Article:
Projects in Progress 2014 - First Edition (PDF Report)
This publication contains insight into progress at the delayed Medupi and Kusile coal-fired projects, in Mpumalanga and Limpopo respectively, as well as at the Ingula pumped-storage scheme, which is under construction on the border between the Free State and...
Automotive 2014: A review of South Africa's automotive sector (PDF Report)
The report provides insight into the business environment, the key participants in the sector, local construction demand, geographic diversification, competition within the sector, corporate activity, skills, safety, environmental considerations and the challenges...
Construction 2014: A review of South Africa's construction sector (PDF Report)
Construction data released during 2013 hints at a halt to the decline in the industry during the last few years, with some commentators averring that the industry could be poised for recovery. However, others have urged caution, noting that the prospects for a...
Electricity 2014: A Review of South Africa's Electricity Sector (PDF Report)
This report provides an overview of the state of electricity generation and transmission in South Africa and examines electricity planning, investment in generation capacity, electricity tariffs, the role of independent power producers and demand-focused initiatives,...
Defence 2013: A review of South Africa's defence industry (PDF Report)
Creamer Media’s 2013 Defence Report examines South Africa’s defence industry, with particular focus on the key players in the sector, the innovations that have come out of the defence sector, local and export demand, South Africa’s controversial...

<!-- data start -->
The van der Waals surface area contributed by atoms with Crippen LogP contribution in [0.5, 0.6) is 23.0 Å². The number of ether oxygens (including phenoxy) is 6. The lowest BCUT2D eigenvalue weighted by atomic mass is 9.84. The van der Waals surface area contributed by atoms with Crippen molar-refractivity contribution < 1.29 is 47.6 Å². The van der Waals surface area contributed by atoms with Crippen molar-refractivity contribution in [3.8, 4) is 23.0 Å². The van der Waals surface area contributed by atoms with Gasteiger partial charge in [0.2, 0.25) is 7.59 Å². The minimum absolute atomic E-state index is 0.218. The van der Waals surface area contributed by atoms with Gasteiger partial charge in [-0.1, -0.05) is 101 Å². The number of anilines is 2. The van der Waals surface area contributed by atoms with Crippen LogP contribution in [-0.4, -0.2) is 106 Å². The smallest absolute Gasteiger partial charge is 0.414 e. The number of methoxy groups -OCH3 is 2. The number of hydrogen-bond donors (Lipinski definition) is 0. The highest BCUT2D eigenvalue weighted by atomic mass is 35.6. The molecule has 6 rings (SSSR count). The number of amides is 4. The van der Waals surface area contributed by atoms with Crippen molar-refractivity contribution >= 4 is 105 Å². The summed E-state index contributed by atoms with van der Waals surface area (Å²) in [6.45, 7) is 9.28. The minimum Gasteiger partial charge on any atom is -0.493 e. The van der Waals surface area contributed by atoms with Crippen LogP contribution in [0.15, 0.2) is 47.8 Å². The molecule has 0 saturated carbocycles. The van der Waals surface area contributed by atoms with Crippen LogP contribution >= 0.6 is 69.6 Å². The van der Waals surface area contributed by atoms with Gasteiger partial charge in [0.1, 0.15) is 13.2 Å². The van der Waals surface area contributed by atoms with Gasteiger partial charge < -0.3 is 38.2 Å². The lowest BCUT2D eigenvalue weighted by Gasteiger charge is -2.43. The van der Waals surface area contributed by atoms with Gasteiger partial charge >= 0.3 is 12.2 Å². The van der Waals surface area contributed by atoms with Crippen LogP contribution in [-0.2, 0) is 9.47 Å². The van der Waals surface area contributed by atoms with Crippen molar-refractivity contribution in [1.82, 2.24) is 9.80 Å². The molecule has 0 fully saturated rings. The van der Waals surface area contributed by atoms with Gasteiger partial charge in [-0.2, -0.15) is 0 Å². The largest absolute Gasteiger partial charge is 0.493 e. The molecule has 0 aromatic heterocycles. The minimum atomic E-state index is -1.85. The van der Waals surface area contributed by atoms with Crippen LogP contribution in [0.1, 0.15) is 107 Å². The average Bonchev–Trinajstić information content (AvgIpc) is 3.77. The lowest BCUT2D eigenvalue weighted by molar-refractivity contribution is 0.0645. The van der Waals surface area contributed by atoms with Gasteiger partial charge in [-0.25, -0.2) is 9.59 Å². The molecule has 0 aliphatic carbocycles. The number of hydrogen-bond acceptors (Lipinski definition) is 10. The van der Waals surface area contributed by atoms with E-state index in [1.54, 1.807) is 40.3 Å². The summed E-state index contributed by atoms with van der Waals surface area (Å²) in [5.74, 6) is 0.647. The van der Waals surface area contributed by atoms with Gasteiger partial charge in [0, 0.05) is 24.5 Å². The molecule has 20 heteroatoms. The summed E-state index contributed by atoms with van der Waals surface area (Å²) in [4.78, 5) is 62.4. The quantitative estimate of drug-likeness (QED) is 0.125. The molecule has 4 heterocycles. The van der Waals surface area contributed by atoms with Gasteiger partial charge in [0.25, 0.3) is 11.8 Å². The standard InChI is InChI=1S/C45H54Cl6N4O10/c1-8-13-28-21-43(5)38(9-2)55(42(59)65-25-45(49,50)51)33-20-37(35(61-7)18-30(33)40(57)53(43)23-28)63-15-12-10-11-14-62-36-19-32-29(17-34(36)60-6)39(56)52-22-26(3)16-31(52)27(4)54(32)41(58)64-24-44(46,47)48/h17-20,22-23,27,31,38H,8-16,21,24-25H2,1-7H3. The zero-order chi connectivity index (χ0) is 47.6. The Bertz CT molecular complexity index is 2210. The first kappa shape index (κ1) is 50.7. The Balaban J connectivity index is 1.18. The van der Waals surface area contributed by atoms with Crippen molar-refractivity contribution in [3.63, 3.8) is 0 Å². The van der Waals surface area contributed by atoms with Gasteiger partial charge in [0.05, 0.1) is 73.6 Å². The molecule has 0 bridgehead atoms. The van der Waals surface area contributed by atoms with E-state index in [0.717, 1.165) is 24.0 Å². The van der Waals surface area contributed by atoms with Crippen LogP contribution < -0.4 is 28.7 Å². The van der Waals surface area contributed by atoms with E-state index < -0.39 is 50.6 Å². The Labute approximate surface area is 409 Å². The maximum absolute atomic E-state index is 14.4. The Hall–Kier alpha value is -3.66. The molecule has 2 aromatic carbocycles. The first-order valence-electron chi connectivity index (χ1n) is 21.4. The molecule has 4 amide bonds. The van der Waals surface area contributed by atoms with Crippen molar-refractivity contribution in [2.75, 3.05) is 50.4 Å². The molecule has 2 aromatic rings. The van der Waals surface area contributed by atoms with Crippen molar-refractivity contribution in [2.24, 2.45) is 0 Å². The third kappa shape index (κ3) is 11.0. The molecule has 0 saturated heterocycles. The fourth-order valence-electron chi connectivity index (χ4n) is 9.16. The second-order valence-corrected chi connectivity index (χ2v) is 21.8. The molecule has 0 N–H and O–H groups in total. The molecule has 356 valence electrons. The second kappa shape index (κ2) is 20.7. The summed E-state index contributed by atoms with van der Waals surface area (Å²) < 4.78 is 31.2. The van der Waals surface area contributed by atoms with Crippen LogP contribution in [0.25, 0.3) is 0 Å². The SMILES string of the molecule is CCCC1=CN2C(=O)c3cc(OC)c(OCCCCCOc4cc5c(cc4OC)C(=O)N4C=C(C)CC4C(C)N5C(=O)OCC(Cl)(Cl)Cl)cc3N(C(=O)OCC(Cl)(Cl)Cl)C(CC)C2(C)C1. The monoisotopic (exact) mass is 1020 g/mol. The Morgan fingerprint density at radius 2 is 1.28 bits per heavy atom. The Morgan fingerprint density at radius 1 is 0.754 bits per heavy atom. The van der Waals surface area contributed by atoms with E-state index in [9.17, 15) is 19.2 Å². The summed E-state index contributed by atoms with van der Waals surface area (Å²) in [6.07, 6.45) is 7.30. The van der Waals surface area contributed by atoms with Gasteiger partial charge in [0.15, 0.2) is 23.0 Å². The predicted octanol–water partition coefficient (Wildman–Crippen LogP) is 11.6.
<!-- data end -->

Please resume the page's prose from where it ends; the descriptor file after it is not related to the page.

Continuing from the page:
This Week's Magazine
The Electronic Systems Laboratory (ESL) of the Department of Electrical and Electronic Engineering at Stellenbosch University is strongly reaffirming its position as one of South Africa’s leading centres for satellite technology and expertise. It is currently...
The world’s lowest-cost diesel-electric locomotive is not made in China, but in Pretoria, at RRL Grindrod Locomotives’ newly upgraded 30 000 m2 plant. The company’s locomotive pricing is “more competitive than any other original-equipment manufacturer (OEM)...
The South African Defence Review 2012, released to the public at the end of last month (despite the year given in its title) recommends the creation of the post of Chief Defence Scientist. This official would be responsible for the management of defence technology...
AltX-listed engineering technology company Ansys has been awarded an R188-million contract by Transnet to supply integrated dashboard display systems to the freight rail utility’s locomotives. Black-owned and controlled Ansys developed the bespoke integrated system...
South Africa’s sole nuclear power station Koeberg, which is located in the Western Cape, breached a major operations milestone on April 4, which marked the thirtieth anniversary of Unit 1 having been connected to the grid. Eskom, which operates the two-unit plant,...